And Finally, I give you, The Bench; a journey of searching, building and generations
From day one, walk through numero uno, we knew we wanted seating in the front of the shop. Michael had some interesting pastel, 50’s croquet, birds nest, wicker thing goin’ on that I think was supposed to evoke the inner tropics of the Richmond. We quietly and politely loaded these furniture pieces into his station wagon at first opportunity.
On the journey of searching for the perfect seating for the front lobby of the shop many things have happened. The search to me means keeping eyes peeled at all times for something old, beautiful (secretly) and broken to appear on the streets of San Francisco. This is difficult in the age of Ikea. Most potential scores when inspected up close and personal, turn out to be a 6- month- old- compressed- particle- board -sorry- excuse- for- a- piece- of- weight- bearing- furniture. No use as furniture, or not even for use as scrap wood. We did find a lot of beautiful things in this period of searching: vintage clothes, a new back pack for Kirsten, a fax machine and office supplies for the office, new shoes, a vanity with fine woodworking, and speakers for the record player. No bench.
Alas as the opening drew near, I resorted to our only alternative: building the bench. I didn’t fancy this idea, because the only way I could think to build the bench seemed cheesy or clunky as I am only still learning, and can only really work with wood. I don’t know how to weld (<3) and i have a beautiful 2 years in the running collection of wood from various places. Yay finally an excuse to use my wood instead of just oogling it.
Origins of bench; just for the record.
The material used was all scrap, found or leftover, gathered, horded and hidden under beds and behind doors (my roomates are pleased at the purpose it finally serves). My personal favorite, and the classy finishing touch is the carved poles from a banister that garnish each bench leg. These poles came from a woodpile at the closing of last years Burning Man. The Deep End, a daylight dance club on the playa. As they stacked wood to burn, I extracted wood that would sit in my house for a year before becoming a bench.
As I set to work with my jigsaw, a few 4×4’s and some 2×4’s, things got complicated. But negotaiting these complications was half the fun. After promising the neighboors quiet time on Sundays, I loaded the wood into the Aerostar van and left the shop. Woodshop on wheels! You’d think this would encourage me to take a day off…ha! I got the frame together in one day, listening to stories on This American Life and attempting angles without a protractor. I used the floor of the van and some street furniture as my saw horse’s. At dusk a truck full a fascinated french fellas found themselves helping load the finished massive frame into the van, and back to the shop.
This work on the bench is the first action the basement workshop ever got from me. It was poorly lit at the time, when all the tools were still in the green house (often not even lit). Here the bench and I learned about the importance of sanding, starting from a small grade, to high grade, especially in-between each coat of varnish and after staining. My neighbors daughter Hanna put on the first coat of stain for me. Her first staining project! She’s only ten, we’re starting them young, just like they used to. =) The Ladies upholstered the bench for me and voila! Here i give you the bench as it currently sits in the lobby.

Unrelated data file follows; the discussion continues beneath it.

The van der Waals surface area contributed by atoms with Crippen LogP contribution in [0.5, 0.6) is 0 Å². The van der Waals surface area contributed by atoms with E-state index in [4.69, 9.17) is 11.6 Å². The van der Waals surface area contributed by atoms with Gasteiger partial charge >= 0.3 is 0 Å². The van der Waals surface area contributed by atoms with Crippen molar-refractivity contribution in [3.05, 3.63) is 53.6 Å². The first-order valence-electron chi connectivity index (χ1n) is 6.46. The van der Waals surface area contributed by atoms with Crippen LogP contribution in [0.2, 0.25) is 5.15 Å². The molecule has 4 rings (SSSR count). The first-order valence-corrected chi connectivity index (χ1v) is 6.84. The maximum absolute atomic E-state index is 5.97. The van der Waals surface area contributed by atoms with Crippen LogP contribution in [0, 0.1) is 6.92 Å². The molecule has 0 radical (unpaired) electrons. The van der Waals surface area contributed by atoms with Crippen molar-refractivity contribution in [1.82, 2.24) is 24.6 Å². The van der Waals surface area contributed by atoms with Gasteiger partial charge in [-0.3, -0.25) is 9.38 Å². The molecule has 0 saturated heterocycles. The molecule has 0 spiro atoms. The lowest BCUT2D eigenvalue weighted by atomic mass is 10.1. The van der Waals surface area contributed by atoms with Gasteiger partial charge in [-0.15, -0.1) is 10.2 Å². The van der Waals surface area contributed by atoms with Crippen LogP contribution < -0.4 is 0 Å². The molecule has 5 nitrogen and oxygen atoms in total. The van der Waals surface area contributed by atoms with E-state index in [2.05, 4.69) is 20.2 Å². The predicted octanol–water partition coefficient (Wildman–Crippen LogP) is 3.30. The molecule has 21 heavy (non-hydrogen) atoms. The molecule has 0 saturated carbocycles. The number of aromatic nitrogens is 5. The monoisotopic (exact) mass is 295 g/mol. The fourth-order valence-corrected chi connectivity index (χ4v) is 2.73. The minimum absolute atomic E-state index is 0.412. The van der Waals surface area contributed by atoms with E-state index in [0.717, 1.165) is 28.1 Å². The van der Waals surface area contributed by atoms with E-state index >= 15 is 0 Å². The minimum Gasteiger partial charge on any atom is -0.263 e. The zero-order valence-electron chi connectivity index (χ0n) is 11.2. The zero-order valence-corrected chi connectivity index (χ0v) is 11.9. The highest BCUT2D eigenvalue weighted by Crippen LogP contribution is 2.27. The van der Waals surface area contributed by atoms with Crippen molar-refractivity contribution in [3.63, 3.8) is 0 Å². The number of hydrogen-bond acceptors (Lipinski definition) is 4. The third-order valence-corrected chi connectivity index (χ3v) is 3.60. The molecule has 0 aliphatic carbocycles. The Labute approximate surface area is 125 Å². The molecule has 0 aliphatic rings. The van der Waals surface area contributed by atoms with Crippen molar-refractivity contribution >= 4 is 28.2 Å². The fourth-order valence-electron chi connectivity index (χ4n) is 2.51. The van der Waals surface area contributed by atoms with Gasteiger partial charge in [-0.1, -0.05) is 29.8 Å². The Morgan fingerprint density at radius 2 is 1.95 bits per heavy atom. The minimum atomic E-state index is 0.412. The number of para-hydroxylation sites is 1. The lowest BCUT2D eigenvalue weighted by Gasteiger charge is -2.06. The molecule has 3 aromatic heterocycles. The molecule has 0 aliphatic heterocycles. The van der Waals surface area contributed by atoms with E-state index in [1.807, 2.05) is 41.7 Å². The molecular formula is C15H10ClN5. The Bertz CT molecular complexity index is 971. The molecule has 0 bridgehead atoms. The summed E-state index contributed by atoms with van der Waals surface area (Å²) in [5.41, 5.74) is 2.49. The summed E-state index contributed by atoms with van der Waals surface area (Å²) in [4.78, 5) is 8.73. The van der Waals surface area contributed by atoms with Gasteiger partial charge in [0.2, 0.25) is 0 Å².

And here our tall friend Darcy demonstrates the rather tall height of the bench. To his right, his accomplice (not in height) Jonathan experiences the childhood joy of not being able to touch the ground with his feet. Yes the bench is tall, but it’s charming and pretty good for my first attempt. It also features a removable cushion section for easy recovering. Most importantly it’s not wicker.
Front counter interactions and generational (?) differences
After the first week of having doors open for business we’ve had quite a variety of customers, curiosities, and neighbors stop in. The behavior or presence of everyone differs of course, but I have picked up on one fairly interesting pattern, or maybe just coincidence. There is the customer or guest who comes straight to me at the counter. We talk history, personality, and hat needs. We connect, we understand, we hat. The bench facilitates this along with a glass of water or coffee as we size, try on and find our favorite hats. The other kind of customer or guest that comes in doesn’t make eye contact or have any apparent interest in interacting just wants to browse, eye ball, touch maybe, but probably not try on some hats. No talking, usually a thank you on the way out. I’ve noticed this difference correlates with a generational difference. I’d say the first style correlates with people 30+, and the 2nd style with the younger crowd. It’s new being behind the counter. I wonder how these styles will show over months, and years. I wonder what these styles have to do with history of culture and communication over generations.
Alright the end.